OBJECTIVES: To assess the effectiveness of fibrin glue compared to sutures in conjunctival autografting for the surgical treatment of pterygium.
SEARCH METHODS: We searched CENTRAL (which contains the Cochrane Eyes and Vision Trials Register) (2016, Issue 9), Ovid MEDLINE, Ovid MEDLINE In-Process and Other Non-Indexed Citations, Ovid MEDLINE Daily, Ovid OLDMEDLINE (January 1946 to October 2016), Embase (January 1980 to October 2016), the ISRCTN registry (www.isrctn.com/editAdvancedSearch), ClinicalTrials.gov (www.clinicaltrials.gov), and the World Health Organization (WHO) International Clinical Trials Registry Platform (ICTRP) (www.who.int/ictrp/search/en). We did not use any date or language restrictions in the electronic searches for trials. We last searched the electronic databases on 14 October 2016.
SELECTION CRITERIA: We included randomised controlled trials (RCTs) in any setting where fibrin glue was compared with sutures to treat people with pterygium.
DATA COLLECTION AND ANALYSIS: Two review authors independently screened the search results, assessed trial quality, and extracted data using standard methodological procedures expected by Cochrane. Our primary outcome was recurrence of pterygium defined as any re-growth of tissue from the area of excision across the limbus onto the cornea. The secondary outcomes were surgical time and complication rate. We graded the certainty of the evidence using GRADE.
MAIN RESULTS: We included 14 RCTs conducted in Brazil, China, Egypt, India, Malaysia, New Zealand, Philippines, Saudi Arabia, Sweden and Turkey. The trials were published between 2004 and 2016, and were assessed as a mixture of unclear and low risk of bias with three studies at high risk of attrition bias. Only adults were enrolled in these studies.Using fibrin glue for the conjunctival autograft may result in less recurrence of pterygium compared with using sutures (risk ratio (RR) 0.47, 95% CI 0.27 to 0.82, 762 eyes, 12 RCTs; low-certainty evidence). If pterygium recurs after approximately 10 in every 100 surgeries with sutures, then using fibrin glue may result in approximately 5 fewer cases of recurrence in every 100 surgeries (95% CI 2 fewer to 7 fewer cases). Using fibrin glue may lead to more complications compared with sutures (RR 1.92; 95% CI 1.22 to 3.02, 11 RCTs, 673 eyes, low-certainty evidence). The most common complications reported were: graft dehiscence, graft retraction and granuloma. On average using fibrin glue may mean that surgery is quicker compared with suturing (mean difference (MD) -17.01 minutes 95% CI -20.56 to -13.46), 9 RCTs, 614 eyes, low-certainty evidence).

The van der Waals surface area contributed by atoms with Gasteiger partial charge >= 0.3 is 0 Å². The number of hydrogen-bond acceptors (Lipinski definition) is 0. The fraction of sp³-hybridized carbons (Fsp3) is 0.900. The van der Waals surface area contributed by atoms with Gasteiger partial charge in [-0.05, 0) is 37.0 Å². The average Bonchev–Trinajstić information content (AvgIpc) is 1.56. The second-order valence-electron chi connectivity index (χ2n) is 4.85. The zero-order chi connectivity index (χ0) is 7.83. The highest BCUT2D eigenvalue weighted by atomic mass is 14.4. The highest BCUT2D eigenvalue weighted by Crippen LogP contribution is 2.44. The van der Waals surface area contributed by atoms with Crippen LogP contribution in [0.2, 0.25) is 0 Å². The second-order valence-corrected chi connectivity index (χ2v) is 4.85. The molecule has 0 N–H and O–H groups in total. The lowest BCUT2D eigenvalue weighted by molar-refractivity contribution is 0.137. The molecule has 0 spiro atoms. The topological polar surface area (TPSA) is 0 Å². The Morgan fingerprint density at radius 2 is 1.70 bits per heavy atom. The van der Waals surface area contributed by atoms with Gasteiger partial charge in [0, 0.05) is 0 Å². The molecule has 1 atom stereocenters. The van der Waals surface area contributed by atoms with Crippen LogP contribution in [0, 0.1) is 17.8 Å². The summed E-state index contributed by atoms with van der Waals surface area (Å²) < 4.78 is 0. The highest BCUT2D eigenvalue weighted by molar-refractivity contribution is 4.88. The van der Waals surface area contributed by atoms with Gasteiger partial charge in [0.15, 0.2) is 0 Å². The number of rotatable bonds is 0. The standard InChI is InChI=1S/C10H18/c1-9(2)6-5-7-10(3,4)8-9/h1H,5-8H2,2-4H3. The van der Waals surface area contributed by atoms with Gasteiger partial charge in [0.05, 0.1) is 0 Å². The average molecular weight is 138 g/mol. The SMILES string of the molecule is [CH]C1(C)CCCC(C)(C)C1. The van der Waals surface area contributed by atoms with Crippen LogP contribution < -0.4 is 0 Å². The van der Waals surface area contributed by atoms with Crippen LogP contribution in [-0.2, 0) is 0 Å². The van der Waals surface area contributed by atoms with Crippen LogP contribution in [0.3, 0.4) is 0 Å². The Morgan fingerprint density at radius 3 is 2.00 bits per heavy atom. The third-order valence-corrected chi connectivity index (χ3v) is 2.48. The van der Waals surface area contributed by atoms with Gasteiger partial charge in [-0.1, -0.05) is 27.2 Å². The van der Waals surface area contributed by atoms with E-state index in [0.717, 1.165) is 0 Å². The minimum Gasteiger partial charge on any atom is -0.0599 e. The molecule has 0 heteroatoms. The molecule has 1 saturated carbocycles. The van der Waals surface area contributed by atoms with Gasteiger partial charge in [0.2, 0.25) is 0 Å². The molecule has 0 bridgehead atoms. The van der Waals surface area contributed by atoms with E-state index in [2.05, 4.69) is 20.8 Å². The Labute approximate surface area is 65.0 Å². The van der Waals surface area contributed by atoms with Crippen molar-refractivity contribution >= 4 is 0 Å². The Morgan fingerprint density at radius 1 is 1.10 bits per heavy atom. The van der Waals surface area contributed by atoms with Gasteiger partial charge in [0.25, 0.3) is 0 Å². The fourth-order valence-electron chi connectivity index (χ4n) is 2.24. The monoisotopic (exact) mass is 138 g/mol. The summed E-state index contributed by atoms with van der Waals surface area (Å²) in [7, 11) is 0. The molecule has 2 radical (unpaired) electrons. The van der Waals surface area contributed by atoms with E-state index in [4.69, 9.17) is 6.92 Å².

AUTHORS' CONCLUSIONS: The meta-analyses, conducted on people with pterygium in a hospital or outpatient setting, show fibrin glue may result in less recurrence and may take less time than sutures for fixing the conjunctival graft in place during pterygium surgery. There was low-certainty evidence to suggest a higher proportion of complications in the fibrin glue group.
METHODS: A prospective, randomized, single-blinded clinical trial to assess the efficacy of autologous blood in place of fibrin glue in pterygium surgery. A total of 120 eyes of 111 patients were randomized according to pterygium morphology, to undergo pterygium surgery with autografting using either autologous blood or fibrin glue. All patients were operated by a single surgeon; 58 eyes were operated using fibrin glue and 62 eyes had a conjunctival autograft with autologous blood. Patients were seen on postoperative day 1, 1 week, 1 month, 6 months, and 1 year after surgery. Graft stability and pterygium recurrence were graded by an independent observer who was masked to the method of treatment.
RESULTS: All 120 eyes completed the 1-year follow-up. Graft loss was seen only in the autologous blood group. Of the 62 eyes in this group, a total of 15 (24.2%) grafts dislodged. Recurrence was calculated after excluding grafts that were dislodged. Of the 105 patients, there were a total of 7 recurrences, 2 (3.4%) from the fibrin adhesive method and 5 (10.6%) from the autologous blood method. This was not statistically significant (P = 0.238).
CONCLUSIONS: Autologous blood does not exhibit similar graft stability seen with fibrin glue. Although the recurrence rate may not be significant, careful patient selection and a standard method needs to be laid out before the use of this method is widely accepted.